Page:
(800) 232-5463
    (212) 502-7600
    The American Foundation for the Blind (AFB) expands possibilities for Americans living with vision loss. AFB programs directly address the most pressing needs of people with vision loss and their families.

    American Printing House for the Blind
    1839 Frankfort Avenue
    P.O. Box 6085
    Louisville, KY 40206-0085
    (800) 223-1839
    (502) 895-2405
    The American Printing House for the Blind is a nonprofit organization creating educational, workplace, and independent living products and services for people who are visually impaired.

    Blinded Veterans Association
    477 H Street, NW
    Washington, DC 20001
    (202) 371-8880
    The Blinded Veterans Association represents blinded veterans helping blinded veterans. Through their programs, regional groups, resources, and advocacy, they hope to make life better for blinded veterans. All legally blinded veterans are also eligible for BVA’s assistance whether they become blind during or after active duty military service.

    Choice Magazine Listening
    85 Channel Drive
    Port Washington, NY 11050
    (888) 724-6423
    (516) 883-8280
    Choice Magazine Listening is a nonprofit organization that provides audio recordings of memorable articles, stories, interviews, essays and poems from outstanding current magazines, completely free of charge, to blind, visually impaired, physically disabled or dyslexic adults.

    Christian Record Services for the Blind
    4444 South 52nd Street
    Lincoln, NE 68516-1302
    (402) 488-0981
    Christian Record Services provides free Christian publications and programs for people with visual impairments.

    Council of Citizens with Low Vision International
    (800) 733-2258
    CCLVI is a membership organization. Some of their services include providing mechanism through which low vision people can express their individual needs, interests and preferences and educating the general public, professionals, and low vision people themselves as to the potentialities, capabilities, and needs of low vision people.

    Helen Keller National Center for Deaf-Blind Youths and Adults
    141 Middle Neck Road
    Sands Point, NY 11050
    (516) 944-8900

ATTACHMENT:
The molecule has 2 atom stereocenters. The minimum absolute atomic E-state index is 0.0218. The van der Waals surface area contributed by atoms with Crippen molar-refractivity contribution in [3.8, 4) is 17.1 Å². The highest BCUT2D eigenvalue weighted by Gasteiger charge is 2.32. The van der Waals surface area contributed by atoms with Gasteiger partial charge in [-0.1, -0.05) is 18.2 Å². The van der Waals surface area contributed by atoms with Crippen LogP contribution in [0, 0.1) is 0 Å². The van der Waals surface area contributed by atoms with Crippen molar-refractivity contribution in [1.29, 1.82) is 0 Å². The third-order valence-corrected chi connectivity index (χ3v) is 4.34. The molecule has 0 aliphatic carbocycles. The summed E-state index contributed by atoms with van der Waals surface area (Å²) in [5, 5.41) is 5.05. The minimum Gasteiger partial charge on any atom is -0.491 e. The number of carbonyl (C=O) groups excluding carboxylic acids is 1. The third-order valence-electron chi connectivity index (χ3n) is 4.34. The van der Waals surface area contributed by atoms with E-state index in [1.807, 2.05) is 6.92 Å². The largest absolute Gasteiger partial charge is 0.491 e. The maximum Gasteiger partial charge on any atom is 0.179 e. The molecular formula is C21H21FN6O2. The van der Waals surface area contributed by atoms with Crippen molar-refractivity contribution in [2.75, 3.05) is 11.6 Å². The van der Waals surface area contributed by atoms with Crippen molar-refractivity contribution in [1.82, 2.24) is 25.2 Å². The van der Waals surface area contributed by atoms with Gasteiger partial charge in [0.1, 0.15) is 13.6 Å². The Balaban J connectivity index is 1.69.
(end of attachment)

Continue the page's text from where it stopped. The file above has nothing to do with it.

(516) 944-8637 TTY
    (516) 570-3626 Videophone
    (866) 351-9089 Videophone
    The mission of the Helen Keller National Center for Deaf-Blind Youths and Adults is to enable each person who is deaf-blind to live and work in his or her community of choice.

    JBI International
    110 E. 30th Street
    New York, NY 10016
    (800) 433-1531
    (212) 889-2525
    JBI has provided people of all ages who are blind, visually impaired or reading disabled with books, magazines, and special publications in Braille, Large Print and in Audio format that enable them to maintain their connection to the rich literary and cultural life of the Jewish and broader community.

    Learning Ally
    20 Roszel Road
    Princeton, NJ 08540
    (800) 221–4792
    The mission of Learning Ally is to promote personal achievement when access and reading are barriers to learning by advancing the use of accessible and effective educational solutions.

    National Association for Parents of Children with Visual Impairments
    P.O. Box 317
    Watertown, MA 02471
    (800) 562-6265
    (617) 972-7441
    The National Association for Parents of Children with Visual Impairments is a non-profit organization of, by and for parents committed to providing support to the parents of children who have visual impairments.

    National Family Association for Deaf-Blind
    141 Middle Neck Road
    Sands Point, NY 11050
    (800) 255-0411
    The National Family Association for Deaf-Blind (NFADB) is a nonprofit national organization of families of individuals who are deaf-blind.

    National Federation of the Blind
    200 East Wells Street
    Baltimore, MD 21230
    (410) 659-9314
    The National Federation of the Blind is a source for helping blind and visually impaired people find the resources, support, and hope they need to lead productive and fulfilling lives.

    National Eye Institute, National Institutes of Health
    31 Center Drive MSC 2510
    Bethesda, MD 20892-2510
    (301) 496-5248
    The National Eye Institute provides a consumer-friendly forum where people can learn important information about low vision and vision rehabilitation, how to help a loved one and resources available.

    Prevent Blindness America
    211 West Wacker Drive
    Suite 1700
    Chicago, Illinois 60606
    Prevent Blindness America offers free information and personal assistance for people dealing with low vision caused by macular degeneration or other eye diseases.
Last Updated: January 2013